Sleep is vital for people of all ages, but for children it is crucial. Sleep promotes their growth and proper development. When children sleep as long as they need, they become healthier and calmer.
Each child has his own individual sleep need, which may (up to 1 hour) differ from the recommended age norm:
• Up to 2 months – 11-18 hours;
• From 2 to 12 months – 14-15 hours;
• From 1 to 3 years – 12-14 hours;
• From 3 to 5 years – 11-13 hours;
• From 5 to 12 years old – 10-11 hours.
Ten reasons why kids need more sleep than adults
1. Sleep helps the heart.
Healthy sleep protects children from damage of heart tissue, especially in stressful situations. Moving, changes in family composition, prolonged separation – all these factors can affect children’s health.
With chronic sleep deprivation, cortisol and glucose levels remain elevated during the night, which also affects the heart. To cope with a lack of sleep, set a routine and create evening rituals in your family.
2. Sleep helps fight infection.
During sleep, the body makes special proteins called cytokines that involved in the response to infection and stress. The less we sleep, the fewer cytokines will help fight disease.
3. Sleep affects growth.
The growth hormone produced during the deep sleep phase. Children with various types of sleep disorders grow more slowly.
4. Sleep affects weight.
When a child is full, his body produces leptin, which serves as a signal of satiety. Lack of sleep inhibits the production of leptin. As a result, the feeling of fullness does not appear and the child eats more. Over time, these leads to excess weight gain, obesity and diabetes.
5. Sleep reduces the risk of type I diabetes.
Type I diabetes can occur as a complication of prolonged stress or illness. Studies have shown that deep sleep reduces the risk of type I diabetes by 24%.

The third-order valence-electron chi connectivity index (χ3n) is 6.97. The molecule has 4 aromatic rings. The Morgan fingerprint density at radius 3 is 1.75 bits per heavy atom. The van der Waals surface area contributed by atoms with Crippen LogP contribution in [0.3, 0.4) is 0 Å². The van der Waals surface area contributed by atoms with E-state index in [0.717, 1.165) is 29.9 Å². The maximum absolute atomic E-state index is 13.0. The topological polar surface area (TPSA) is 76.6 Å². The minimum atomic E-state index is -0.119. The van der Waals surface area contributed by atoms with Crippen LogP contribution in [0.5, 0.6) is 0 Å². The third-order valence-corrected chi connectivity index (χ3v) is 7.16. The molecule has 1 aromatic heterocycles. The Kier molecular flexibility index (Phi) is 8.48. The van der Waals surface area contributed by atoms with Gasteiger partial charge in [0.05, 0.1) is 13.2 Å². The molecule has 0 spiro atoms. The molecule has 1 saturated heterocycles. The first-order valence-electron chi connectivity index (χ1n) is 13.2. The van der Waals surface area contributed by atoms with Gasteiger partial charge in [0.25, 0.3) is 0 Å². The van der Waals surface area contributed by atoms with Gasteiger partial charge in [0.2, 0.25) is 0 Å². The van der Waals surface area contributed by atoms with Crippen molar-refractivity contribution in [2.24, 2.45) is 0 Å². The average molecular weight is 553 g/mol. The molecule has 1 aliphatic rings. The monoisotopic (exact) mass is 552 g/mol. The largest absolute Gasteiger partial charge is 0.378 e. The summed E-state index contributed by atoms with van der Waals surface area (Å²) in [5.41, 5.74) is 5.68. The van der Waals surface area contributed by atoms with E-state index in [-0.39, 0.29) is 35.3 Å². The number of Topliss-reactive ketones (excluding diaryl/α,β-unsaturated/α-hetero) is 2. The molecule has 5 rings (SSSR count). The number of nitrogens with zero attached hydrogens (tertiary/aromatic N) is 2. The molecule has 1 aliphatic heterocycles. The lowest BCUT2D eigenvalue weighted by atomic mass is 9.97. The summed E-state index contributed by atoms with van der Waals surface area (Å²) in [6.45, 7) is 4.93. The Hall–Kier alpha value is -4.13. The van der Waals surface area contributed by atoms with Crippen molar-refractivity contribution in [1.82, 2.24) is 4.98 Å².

6. Healthy sleep reduces the risk of injury.
Lack of sleep increases the risk of injury due to carelessness, loss of focus, or loss of coordination. Good sleep can help to prevent many accidental injuries.
7. Sleep affects attentiveness.
Half an hour of extra sleep at night can improve your child’s mood and performance. The best regimen for children is to go to bed at 9 p.m. In this case, the child gets the right amount of sleep, even if he wakes up early.
8. Sleep helps the child learn.
In the first year of life, the child receives a lot of information and acquires many skills. Most of this information processed and captured during sleep. Children who sleep for about an hour right after school remember more information.
9. Sleep develops emotional intelligence.
Children with healthy sleep patterns are more accurately determine the emotions and feelings of other people and more capable of empathy and help.
10. Sleep develops speech.
During the deep sleep phase, the information received during the day, including linguistic information, is analyzed and organized. Babies who sleep soundly and well in the first month of life begin to speak faster and actively replenish their vocabulary.